View Single Post
  #252  
Old 10-08-2012, 10:22 PM
Bhoffman09's Avatar
Bhoffman09 Bhoffman09 is offline
Bogey Member
 
Join Date: Feb 2012
Location: charlotte
Years Playing: 5.2
Courses Played: 58
Throwing Style: RHBH
Posts: 53
Quote:
Originally Posted by Cgkdisc View Post
The PDGA already has a bit more specific dress code than the USGA which only requires neat appearance and long slacks in their Championships as you can see here:

In Local and Sectional Qualifying stages and the Championship proper, players must be neat in appearance with respect to clothing and personal grooming. The Committee in charge decides whether this requirement has been met, and has authority to withdraw the entry of a player who does not comply. The wearing of short pants is prohibited in the Championship proper, but is permissible in Local and Sectional Qualifying provided the host club does not have a dress code prohibiting such.

Worrying about anything more than the current policy at the org level (PDGA) is unnecessary. Sponsors are the ones who dictate dress for their sponsored players or their events. If the sport eventually gets spectators, it will get big sponsors. They will determine a more restrictive dress code or surprise! they may want to encourage more "rad" dress than collared shirts.

At this point, worrying about what individual players look like on camera also doesn't matter for the pro version of our sport, just the viewers' opinons of each individual since it is an individual sport. In fact, seeing less conventional dressers may help the sport at the grassroots level (coolness factor, think snowboarding). If the viewer and spectator numbers are there, a few "rogue" looking players is not going to discourage potential big sponsors. It's eyeball count that matters to them. If they decide to underwrite a future event, their policies can dictate what people wear, that is if they really care.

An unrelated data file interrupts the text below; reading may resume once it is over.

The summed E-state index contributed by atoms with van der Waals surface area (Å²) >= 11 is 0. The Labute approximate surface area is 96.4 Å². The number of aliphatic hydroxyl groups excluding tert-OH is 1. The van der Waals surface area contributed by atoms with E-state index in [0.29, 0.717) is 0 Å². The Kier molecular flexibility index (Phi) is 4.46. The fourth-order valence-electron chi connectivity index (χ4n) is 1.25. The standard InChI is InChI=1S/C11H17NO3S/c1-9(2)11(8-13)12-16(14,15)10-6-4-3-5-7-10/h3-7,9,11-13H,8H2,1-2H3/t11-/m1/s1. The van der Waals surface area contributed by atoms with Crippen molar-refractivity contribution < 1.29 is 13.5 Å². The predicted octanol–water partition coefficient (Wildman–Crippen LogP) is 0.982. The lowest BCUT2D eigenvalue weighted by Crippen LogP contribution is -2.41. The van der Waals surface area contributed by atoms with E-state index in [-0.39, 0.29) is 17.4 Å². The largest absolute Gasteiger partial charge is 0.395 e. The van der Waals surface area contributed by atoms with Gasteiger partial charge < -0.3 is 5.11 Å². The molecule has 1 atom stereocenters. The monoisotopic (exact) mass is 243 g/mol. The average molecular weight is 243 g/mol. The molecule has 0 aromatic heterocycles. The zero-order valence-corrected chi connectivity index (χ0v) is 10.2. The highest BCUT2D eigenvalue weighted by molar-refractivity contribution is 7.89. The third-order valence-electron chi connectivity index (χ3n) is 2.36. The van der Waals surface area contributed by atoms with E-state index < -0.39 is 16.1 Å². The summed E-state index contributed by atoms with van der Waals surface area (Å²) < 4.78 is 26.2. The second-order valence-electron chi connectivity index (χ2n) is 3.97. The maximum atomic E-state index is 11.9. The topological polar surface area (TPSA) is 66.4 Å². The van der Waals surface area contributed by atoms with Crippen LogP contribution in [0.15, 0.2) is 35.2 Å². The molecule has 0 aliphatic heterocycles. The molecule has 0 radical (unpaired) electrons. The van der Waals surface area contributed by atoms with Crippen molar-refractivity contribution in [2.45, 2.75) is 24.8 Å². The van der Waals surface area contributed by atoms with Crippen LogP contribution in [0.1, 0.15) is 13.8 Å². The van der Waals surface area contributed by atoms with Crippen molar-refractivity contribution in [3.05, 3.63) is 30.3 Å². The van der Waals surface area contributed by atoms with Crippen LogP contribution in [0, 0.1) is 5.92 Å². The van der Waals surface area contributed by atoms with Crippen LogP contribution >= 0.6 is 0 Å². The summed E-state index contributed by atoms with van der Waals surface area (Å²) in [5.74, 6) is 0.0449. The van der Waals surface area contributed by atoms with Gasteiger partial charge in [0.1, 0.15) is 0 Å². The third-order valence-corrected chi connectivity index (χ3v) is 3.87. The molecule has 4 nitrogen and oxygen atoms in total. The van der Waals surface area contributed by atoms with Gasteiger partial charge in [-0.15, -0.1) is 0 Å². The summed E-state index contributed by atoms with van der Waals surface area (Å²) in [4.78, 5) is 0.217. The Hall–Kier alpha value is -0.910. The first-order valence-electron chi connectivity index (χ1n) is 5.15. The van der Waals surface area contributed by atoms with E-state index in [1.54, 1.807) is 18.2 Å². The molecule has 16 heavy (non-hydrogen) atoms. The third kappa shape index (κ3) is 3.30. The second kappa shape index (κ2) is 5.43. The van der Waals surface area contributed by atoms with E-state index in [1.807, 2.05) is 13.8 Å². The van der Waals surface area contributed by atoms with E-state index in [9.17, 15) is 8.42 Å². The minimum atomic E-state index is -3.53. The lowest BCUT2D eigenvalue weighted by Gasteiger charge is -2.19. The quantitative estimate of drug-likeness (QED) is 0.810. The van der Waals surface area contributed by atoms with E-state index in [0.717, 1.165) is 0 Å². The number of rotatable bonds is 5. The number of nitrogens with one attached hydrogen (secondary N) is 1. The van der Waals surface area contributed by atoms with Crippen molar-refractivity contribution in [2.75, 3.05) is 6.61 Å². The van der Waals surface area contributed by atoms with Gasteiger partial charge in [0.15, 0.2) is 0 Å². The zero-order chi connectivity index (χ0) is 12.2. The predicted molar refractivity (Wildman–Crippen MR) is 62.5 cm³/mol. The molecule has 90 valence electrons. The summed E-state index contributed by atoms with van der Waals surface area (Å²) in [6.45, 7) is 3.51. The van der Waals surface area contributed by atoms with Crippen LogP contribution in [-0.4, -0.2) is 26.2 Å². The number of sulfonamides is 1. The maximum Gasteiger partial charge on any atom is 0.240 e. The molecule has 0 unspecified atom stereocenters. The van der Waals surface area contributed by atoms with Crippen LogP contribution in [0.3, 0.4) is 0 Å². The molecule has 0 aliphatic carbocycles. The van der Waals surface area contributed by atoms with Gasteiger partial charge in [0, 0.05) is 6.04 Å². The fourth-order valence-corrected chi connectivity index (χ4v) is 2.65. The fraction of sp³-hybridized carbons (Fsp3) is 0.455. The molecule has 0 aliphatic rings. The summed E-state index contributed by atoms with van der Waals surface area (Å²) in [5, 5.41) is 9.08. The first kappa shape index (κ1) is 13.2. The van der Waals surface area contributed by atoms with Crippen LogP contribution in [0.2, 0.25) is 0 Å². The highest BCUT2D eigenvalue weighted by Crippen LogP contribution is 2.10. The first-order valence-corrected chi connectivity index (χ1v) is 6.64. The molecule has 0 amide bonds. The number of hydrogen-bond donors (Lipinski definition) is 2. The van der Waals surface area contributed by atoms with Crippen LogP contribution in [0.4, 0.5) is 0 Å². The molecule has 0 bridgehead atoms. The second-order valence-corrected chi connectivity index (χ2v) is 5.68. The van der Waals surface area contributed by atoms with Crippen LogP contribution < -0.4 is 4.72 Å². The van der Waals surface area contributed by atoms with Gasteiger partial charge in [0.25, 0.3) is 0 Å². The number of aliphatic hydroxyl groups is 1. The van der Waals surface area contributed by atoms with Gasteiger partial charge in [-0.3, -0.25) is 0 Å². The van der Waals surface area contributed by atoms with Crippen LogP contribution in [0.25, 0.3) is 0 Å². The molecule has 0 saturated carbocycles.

I understand your argument, but here's some more talking points:

Yes, but without the major sponsor input in this area, shouldn't we strive to ensure that a minimum level of professionalism is met in attire? Why wait for the sponsors and risk giving possible viewers/spectators a negative impression (e.g. our pros aren't serious) at key events?

Given the current rules and the general, free interpretation of them by the professionals, I think a definite image has been established. Shouldn't we further define our baseline rules to eliminate any questionable attire?
Reply With Quote